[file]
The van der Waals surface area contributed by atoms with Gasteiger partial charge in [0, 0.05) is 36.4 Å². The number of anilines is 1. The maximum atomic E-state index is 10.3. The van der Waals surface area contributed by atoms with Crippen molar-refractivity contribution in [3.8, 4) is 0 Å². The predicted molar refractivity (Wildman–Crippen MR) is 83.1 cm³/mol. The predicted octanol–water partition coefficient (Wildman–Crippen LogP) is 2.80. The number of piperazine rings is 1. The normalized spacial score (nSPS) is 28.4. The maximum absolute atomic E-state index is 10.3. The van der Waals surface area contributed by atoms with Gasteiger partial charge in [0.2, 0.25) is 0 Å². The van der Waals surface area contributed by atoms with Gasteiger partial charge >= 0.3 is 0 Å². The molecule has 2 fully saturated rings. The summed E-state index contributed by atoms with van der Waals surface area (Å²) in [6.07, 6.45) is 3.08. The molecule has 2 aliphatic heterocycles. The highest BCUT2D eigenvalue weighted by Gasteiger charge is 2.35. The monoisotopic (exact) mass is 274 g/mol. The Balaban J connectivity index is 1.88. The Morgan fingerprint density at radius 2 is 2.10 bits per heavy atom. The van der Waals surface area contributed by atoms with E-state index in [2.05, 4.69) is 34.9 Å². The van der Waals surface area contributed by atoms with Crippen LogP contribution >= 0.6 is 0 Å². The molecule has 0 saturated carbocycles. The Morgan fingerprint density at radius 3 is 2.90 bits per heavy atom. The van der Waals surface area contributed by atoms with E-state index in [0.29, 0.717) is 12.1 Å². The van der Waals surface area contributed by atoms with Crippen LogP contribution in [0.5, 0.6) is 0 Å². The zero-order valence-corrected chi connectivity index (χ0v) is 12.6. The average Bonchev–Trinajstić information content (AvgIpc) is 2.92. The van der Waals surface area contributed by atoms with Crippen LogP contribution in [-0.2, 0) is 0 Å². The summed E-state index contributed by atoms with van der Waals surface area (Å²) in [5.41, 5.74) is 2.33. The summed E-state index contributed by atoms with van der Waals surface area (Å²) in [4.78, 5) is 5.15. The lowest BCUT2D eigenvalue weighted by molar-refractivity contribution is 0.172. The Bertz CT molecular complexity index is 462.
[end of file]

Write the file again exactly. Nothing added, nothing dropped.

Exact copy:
The van der Waals surface area contributed by atoms with Gasteiger partial charge in [0, 0.05) is 36.4 Å². The number of anilines is 1. The maximum atomic E-state index is 10.3. The van der Waals surface area contributed by atoms with Crippen molar-refractivity contribution in [3.8, 4) is 0 Å². The predicted molar refractivity (Wildman–Crippen MR) is 83.1 cm³/mol. The predicted octanol–water partition coefficient (Wildman–Crippen LogP) is 2.80. The number of piperazine rings is 1. The normalized spacial score (nSPS) is 28.4. The maximum absolute atomic E-state index is 10.3. The van der Waals surface area contributed by atoms with Gasteiger partial charge in [0.2, 0.25) is 0 Å². The van der Waals surface area contributed by atoms with Gasteiger partial charge >= 0.3 is 0 Å². The molecule has 2 fully saturated rings. The summed E-state index contributed by atoms with van der Waals surface area (Å²) in [6.07, 6.45) is 3.08. The molecule has 2 aliphatic heterocycles. The highest BCUT2D eigenvalue weighted by Gasteiger charge is 2.35. The monoisotopic (exact) mass is 274 g/mol. The Balaban J connectivity index is 1.88. The Morgan fingerprint density at radius 2 is 2.10 bits per heavy atom. The van der Waals surface area contributed by atoms with E-state index in [2.05, 4.69) is 34.9 Å². The van der Waals surface area contributed by atoms with Crippen LogP contribution >= 0.6 is 0 Å². The molecule has 0 saturated carbocycles. The Morgan fingerprint density at radius 3 is 2.90 bits per heavy atom. The van der Waals surface area contributed by atoms with E-state index in [0.29, 0.717) is 12.1 Å². The van der Waals surface area contributed by atoms with Crippen LogP contribution in [0.5, 0.6) is 0 Å². The zero-order valence-corrected chi connectivity index (χ0v) is 12.6. The average Bonchev–Trinajstić information content (AvgIpc) is 2.92. The van der Waals surface area contributed by atoms with Crippen LogP contribution in [-0.2, 0) is 0 Å². The summed E-state index contributed by atoms with van der Waals surface area (Å²) in [5.41, 5.74) is 2.33. The summed E-state index contributed by atoms with van der Waals surface area (Å²) in [4.78, 5) is 5.15. The lowest BCUT2D eigenvalue weighted by molar-refractivity contribution is 0.172. The Bertz CT molecular complexity index is 462.